As I discussed recently in these pages, the United States Department of Defense said yesterday that two Chinese fighters had conducted an “unsafe” intercept of a U.S. EP-3 Aries signals reconnaissance aircraft in international airspace, over the South China Sea.
While the United States continues to investigate the circumstances of the incident and the specific parameters of what the Chinese jets attempted–initial reports noted an approach within 50 feet of the EP-3. China has been quick to deny U.S. allegations.
“Information from the relevant Chinese authorities shows that what the U.S. said is not true,” Hong Lei, a spokesperson for China’s foreign ministry, said on Thursday, effectively accusing the U.S. Department of Defense of lying.
“The US Navy plane EP-3 was then conducting reconnaissance close to China’s Hainan Dao,” he continued, referring to Hainan Island, a large Chinese island in the northern South China Sea that’s home to a naval base for People’s Liberation Army-Navy (PLAN).
Hong’s remarks then get interesting. He notes that “In accordance with laws and regulations, the two Chinese military aircraft followed and monitored the US plane from a safe distance without taking any dangerous actions.”
It’s unclear specifically which laws and regulations he’s referring to, since the U.S. reconnaissance aircraft was outside Chinese territorial airspace. “Their operation was completely in keeping with safety and professional standards,” he concluded.
As I noted previously, the United States and China already have agreed to uphold non-binding bilateral and multilateral commitments on their military-to-military contacts in the air. These are in addition to the binding legal commitments that govern international civil and military aviation more generally.
(Here I’d recommend readers read James Kraska’s post in Lawfare earlier this year, making the argument that non-binding commitments weaken binding legal obligations.)
Hong’s remarks left the question of “laws and regulations” ambiguous on purpose and, to be sure, China has long held the position that the United States shouldn’t conduct reconnaissance and surveillance in international airspace over China’s exclusive economic zone (EEZ).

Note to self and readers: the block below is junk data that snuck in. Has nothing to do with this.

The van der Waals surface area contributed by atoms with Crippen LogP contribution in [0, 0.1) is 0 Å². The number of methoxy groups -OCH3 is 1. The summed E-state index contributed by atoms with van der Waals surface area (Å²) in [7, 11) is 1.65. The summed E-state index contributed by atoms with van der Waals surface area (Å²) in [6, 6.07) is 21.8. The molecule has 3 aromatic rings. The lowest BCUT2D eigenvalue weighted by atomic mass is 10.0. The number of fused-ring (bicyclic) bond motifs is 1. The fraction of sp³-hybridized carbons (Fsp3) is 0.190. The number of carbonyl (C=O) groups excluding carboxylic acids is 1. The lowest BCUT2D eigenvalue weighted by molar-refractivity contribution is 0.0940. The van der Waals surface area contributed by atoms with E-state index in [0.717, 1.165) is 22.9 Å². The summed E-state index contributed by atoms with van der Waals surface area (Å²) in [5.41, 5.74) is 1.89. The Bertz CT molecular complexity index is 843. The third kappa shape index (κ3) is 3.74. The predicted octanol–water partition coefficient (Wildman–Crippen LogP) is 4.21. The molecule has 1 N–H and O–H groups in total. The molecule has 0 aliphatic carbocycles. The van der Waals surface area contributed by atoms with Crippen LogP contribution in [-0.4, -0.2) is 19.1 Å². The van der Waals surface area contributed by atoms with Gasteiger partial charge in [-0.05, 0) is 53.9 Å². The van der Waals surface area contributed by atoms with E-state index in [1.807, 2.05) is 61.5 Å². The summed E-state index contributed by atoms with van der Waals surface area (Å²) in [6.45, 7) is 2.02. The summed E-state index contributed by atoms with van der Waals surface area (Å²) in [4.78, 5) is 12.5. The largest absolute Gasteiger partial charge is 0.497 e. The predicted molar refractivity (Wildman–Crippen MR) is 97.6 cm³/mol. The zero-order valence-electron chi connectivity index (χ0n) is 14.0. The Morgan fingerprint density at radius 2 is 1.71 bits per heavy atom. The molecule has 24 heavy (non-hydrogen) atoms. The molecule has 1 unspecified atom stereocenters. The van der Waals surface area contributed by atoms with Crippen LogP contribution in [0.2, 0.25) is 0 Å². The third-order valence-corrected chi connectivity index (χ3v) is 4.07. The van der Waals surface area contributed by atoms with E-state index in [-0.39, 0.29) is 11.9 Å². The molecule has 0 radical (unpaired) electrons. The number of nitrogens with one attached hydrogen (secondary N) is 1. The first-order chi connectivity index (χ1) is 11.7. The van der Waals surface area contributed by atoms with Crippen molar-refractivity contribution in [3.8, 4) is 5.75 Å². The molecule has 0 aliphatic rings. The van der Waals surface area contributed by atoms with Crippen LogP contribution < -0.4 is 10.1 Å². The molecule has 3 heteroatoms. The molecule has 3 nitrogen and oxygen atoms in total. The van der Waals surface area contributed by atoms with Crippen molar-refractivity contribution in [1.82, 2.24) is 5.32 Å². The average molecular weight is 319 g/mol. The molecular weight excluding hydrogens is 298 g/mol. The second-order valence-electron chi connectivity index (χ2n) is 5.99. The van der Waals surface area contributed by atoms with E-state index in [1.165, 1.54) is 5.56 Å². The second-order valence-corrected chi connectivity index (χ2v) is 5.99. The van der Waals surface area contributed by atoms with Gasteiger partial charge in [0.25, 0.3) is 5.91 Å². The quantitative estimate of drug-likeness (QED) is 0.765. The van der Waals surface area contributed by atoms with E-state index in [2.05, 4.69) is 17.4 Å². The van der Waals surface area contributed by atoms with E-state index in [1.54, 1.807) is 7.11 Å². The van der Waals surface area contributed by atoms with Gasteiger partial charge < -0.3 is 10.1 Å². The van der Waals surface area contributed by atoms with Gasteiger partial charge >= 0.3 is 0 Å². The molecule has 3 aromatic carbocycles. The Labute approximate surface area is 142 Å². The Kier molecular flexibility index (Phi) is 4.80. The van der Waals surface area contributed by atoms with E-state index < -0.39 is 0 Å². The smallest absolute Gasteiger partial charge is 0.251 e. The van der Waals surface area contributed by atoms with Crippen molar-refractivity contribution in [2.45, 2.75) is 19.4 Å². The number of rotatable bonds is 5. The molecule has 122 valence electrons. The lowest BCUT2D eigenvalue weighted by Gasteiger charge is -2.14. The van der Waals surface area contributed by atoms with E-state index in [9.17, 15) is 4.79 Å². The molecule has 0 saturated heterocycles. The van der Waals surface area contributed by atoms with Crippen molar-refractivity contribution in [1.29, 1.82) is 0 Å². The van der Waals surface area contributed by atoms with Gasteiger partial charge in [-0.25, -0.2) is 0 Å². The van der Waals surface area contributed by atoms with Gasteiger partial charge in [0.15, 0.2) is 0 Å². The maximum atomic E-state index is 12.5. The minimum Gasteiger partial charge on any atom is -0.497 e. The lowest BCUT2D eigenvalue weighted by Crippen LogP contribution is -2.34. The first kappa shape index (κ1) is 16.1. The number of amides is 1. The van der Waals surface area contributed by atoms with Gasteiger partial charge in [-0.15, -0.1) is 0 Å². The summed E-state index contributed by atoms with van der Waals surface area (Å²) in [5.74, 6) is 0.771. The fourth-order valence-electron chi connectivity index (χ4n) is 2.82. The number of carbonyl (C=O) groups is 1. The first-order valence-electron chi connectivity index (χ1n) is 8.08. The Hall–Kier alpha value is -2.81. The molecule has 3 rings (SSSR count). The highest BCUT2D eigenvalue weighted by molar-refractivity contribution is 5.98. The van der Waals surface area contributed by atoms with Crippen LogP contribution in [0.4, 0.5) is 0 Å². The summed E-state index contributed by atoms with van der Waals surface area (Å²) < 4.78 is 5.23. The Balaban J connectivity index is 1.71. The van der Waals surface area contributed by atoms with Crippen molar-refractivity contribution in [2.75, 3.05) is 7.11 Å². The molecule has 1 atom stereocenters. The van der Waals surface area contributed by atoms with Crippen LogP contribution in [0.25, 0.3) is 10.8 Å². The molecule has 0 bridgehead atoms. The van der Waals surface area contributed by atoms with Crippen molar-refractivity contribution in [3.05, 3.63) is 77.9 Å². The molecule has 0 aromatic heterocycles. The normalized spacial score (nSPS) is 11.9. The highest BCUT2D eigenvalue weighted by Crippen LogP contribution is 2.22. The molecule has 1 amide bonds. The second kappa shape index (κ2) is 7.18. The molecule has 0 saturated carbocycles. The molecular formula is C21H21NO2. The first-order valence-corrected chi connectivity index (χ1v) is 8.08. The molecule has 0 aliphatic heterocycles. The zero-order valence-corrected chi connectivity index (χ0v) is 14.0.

But, given the context of Beijing’s flurry of island-building since the last “unsafe” intercept in the Spratly Islands in South China Sea, in August 2014, it’s worth wondering if actions like this by Beijing are the first steps to a formal Air Defense Identification Zone (ADIZ) like the one China introduced in November 2013 in the East China Sea.
China has multiple airstrips in the South China Sea, on Woody Island in the Paracels, and on Fiery Cross Reef and Subi Reef in the Spratlys. The United States Defense Department, in its latest assessment of China’s military, noted that all of Beijing’s South China Sea airstrips can “support any aircraft in China’s inventory.”
We’ve seen other instances of Beijing attempting to restrict aerial activities by U.S. military aircraft in the South China Sea recently. For instance, there was the highly publicized flight by a P-8A Poseidon near Fiery Cross Reef that resulted in eight warnings last May. In November, Chinese air traffic controllers tried restricting two U.S. B-52 bombers.
Indeed, Hong went to the trouble of reminding those present as the foreign ministry press conference that “U.S. military vessels and aircraft frequently carry out reconnaissance in Chinese coastal waters, seriously endangering Chinese maritime and airspace security.”
“We demand that the US immediately cease this type of close reconnaissance and prevent this sort of incident from happening again,” he added, reiterating China’s long-stated opposition to U.S. surveillance activities nearby.
Incidentally, Hong’s warning that an “incident” could happen again should the U.S. carry out more surveillance somewhat concedes that there, in fact, is an incident here, contrary to his earlier claim that the United States was inaccurate in its assessment of how the Chinese jets behaved.
Washington disputes Beijing’s position on surveillance in and over the EEZ and maintains that they are in accordance with customary international law. It holds to that position in how it treats reconnaissance and surveillance activities by Chinese assets, allowing PLAN surveillance within its EEZ.
In 2014, when China was participating in the Rim of the Pacific (RIMPAC) exercise for the first time at the invitation of the United States, a PLAN Dongdiao-class auxiliary general intelligence (AGI) ship collected electronic and communications data from ships participating in the exercise, all within the United States EEZ off Hawaii.
At the time, a spokesperson for U.S. Pacific Command noted that “The U.S. Navy operates in waters beyond the territorial seas of coastal nations around the world while adhering to international law and norms, and China’s AGI is permitted to do the same.”
China will be back at RIMPAC 2016, which is slated to kick off in a matter of days. If the PLAN decides to send another AGI ship, Washington may have an opportunity to reiterate its position on near-seas surveillance.